Dr. Bennett A. Odunsi is currently an Associate Professor of Public Administration at Jackson State University. He received his Ph.D. in Political Science from Southern Illinois University – Carbondale. Dr. Odunsi’s research interests are in human resource management, administrative law/theory and law-enforcement. He has published in the Journal of Third World Studies, Journal of African and Asian Studies and several works in conference compendiums and has contributed numerous books chapters on a wide range of issues.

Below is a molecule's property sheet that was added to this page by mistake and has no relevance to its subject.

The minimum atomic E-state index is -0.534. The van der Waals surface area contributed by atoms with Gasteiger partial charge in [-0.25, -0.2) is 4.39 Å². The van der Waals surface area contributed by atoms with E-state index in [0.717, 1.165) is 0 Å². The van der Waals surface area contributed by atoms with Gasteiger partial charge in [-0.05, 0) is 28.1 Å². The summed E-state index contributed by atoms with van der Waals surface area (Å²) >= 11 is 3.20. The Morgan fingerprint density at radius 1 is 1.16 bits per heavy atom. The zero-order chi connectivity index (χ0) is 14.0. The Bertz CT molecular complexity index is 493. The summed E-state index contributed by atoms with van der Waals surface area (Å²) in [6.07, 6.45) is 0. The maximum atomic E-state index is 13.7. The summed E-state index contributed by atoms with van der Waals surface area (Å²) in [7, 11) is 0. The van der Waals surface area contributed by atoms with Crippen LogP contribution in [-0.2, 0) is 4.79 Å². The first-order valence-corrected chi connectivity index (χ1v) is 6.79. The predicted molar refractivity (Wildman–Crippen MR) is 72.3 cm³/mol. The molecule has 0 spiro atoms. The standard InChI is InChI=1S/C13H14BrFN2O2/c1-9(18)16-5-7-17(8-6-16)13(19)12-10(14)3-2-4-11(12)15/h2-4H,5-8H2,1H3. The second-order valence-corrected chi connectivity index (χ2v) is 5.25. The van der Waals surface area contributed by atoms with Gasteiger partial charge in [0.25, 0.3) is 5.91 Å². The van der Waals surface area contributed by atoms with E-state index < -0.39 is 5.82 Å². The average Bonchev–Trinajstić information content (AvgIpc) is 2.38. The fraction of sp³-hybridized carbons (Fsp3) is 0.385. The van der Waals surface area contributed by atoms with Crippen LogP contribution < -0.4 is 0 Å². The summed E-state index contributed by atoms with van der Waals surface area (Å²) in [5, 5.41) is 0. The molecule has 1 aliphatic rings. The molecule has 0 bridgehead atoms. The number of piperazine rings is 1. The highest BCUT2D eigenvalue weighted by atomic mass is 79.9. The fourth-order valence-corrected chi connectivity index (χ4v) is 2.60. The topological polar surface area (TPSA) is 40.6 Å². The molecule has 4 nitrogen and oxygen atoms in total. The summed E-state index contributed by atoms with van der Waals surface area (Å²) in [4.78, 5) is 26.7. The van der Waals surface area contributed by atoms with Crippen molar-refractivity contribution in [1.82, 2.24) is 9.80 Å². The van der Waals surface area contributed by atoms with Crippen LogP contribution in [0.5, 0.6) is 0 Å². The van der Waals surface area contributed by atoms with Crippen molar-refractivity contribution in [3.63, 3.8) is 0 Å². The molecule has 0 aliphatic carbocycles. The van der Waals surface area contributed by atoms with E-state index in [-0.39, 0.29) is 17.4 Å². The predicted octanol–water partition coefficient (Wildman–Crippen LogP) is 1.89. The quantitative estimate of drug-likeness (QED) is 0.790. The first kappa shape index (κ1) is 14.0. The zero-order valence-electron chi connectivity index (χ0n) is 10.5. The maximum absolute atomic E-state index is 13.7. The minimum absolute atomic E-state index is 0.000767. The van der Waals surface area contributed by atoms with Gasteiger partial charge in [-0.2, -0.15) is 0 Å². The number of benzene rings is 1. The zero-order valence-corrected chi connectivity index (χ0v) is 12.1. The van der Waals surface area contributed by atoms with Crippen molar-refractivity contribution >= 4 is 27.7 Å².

2007 0-7734-5336-9 This study reviews the Nigerian legal tradition before and after the advent of the British colonial administration. After gaining independence from British colonial rule, the government did not deviate from the established practice of the colonial administration in relation to the protection of the rights of the citizens. The only available channel for citizens to challenge arbitrary and capricious action of administrative officials is the ordinary courts of law. Justice in administrative areas under this arrangement often seems slow and wanting. Therefore, the military government instituted a commission of enquiry to analyze and find ways to improve the situation which recommended the establishment of the institution of the Ombudsman. In 1975, the Murtala military administration established the Public Complaints Commission as a supplement to the court system to correct flagrant disregard of basic standards of human rights by administrative officials